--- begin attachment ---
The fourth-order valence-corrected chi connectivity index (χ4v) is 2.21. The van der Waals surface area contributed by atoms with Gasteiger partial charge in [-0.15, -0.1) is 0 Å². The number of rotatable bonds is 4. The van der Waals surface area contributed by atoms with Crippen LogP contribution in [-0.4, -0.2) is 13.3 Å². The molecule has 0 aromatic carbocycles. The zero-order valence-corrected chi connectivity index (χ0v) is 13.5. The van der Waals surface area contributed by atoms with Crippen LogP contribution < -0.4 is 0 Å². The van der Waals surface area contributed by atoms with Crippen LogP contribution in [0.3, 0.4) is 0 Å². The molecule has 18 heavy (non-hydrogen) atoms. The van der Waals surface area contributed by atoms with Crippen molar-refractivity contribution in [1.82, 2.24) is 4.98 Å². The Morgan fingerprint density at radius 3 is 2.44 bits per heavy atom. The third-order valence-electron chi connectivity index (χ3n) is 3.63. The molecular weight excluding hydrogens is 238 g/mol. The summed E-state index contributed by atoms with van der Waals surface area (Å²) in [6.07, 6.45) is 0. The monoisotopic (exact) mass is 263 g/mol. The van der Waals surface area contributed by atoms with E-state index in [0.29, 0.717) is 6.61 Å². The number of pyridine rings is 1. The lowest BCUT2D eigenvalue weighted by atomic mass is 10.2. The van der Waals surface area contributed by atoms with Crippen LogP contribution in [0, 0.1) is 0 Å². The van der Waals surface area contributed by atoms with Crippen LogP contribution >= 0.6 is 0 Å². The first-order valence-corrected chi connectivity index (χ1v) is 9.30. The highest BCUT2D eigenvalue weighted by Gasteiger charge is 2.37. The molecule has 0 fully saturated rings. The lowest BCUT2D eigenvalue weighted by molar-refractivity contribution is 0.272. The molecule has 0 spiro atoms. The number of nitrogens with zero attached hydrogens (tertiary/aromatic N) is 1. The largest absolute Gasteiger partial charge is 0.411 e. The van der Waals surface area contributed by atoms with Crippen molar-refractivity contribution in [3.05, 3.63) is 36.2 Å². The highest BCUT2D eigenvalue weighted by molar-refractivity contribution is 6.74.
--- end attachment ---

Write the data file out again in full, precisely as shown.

The fourth-order valence-corrected chi connectivity index (χ4v) is 2.21. The van der Waals surface area contributed by atoms with Gasteiger partial charge in [-0.15, -0.1) is 0 Å². The number of rotatable bonds is 4. The van der Waals surface area contributed by atoms with Crippen LogP contribution in [-0.4, -0.2) is 13.3 Å². The molecule has 0 aromatic carbocycles. The zero-order valence-corrected chi connectivity index (χ0v) is 13.5. The van der Waals surface area contributed by atoms with Crippen LogP contribution < -0.4 is 0 Å². The van der Waals surface area contributed by atoms with Crippen LogP contribution in [0.3, 0.4) is 0 Å². The molecule has 18 heavy (non-hydrogen) atoms. The van der Waals surface area contributed by atoms with Crippen molar-refractivity contribution in [1.82, 2.24) is 4.98 Å². The Morgan fingerprint density at radius 3 is 2.44 bits per heavy atom. The third-order valence-electron chi connectivity index (χ3n) is 3.63. The molecular weight excluding hydrogens is 238 g/mol. The summed E-state index contributed by atoms with van der Waals surface area (Å²) in [6.07, 6.45) is 0. The monoisotopic (exact) mass is 263 g/mol. The van der Waals surface area contributed by atoms with E-state index in [0.29, 0.717) is 6.61 Å². The number of pyridine rings is 1. The lowest BCUT2D eigenvalue weighted by atomic mass is 10.2. The van der Waals surface area contributed by atoms with Crippen LogP contribution in [0, 0.1) is 0 Å². The van der Waals surface area contributed by atoms with Crippen LogP contribution >= 0.6 is 0 Å². The first-order valence-corrected chi connectivity index (χ1v) is 9.30. The highest BCUT2D eigenvalue weighted by Gasteiger charge is 2.37. The molecule has 0 fully saturated rings. The lowest BCUT2D eigenvalue weighted by molar-refractivity contribution is 0.272. The molecule has 0 spiro atoms. The number of nitrogens with zero attached hydrogens (tertiary/aromatic N) is 1. The largest absolute Gasteiger partial charge is 0.411 e. The van der Waals surface area contributed by atoms with Crippen molar-refractivity contribution in [3.05, 3.63) is 36.2 Å². The highest BCUT2D eigenvalue weighted by molar-refractivity contribution is 6.74.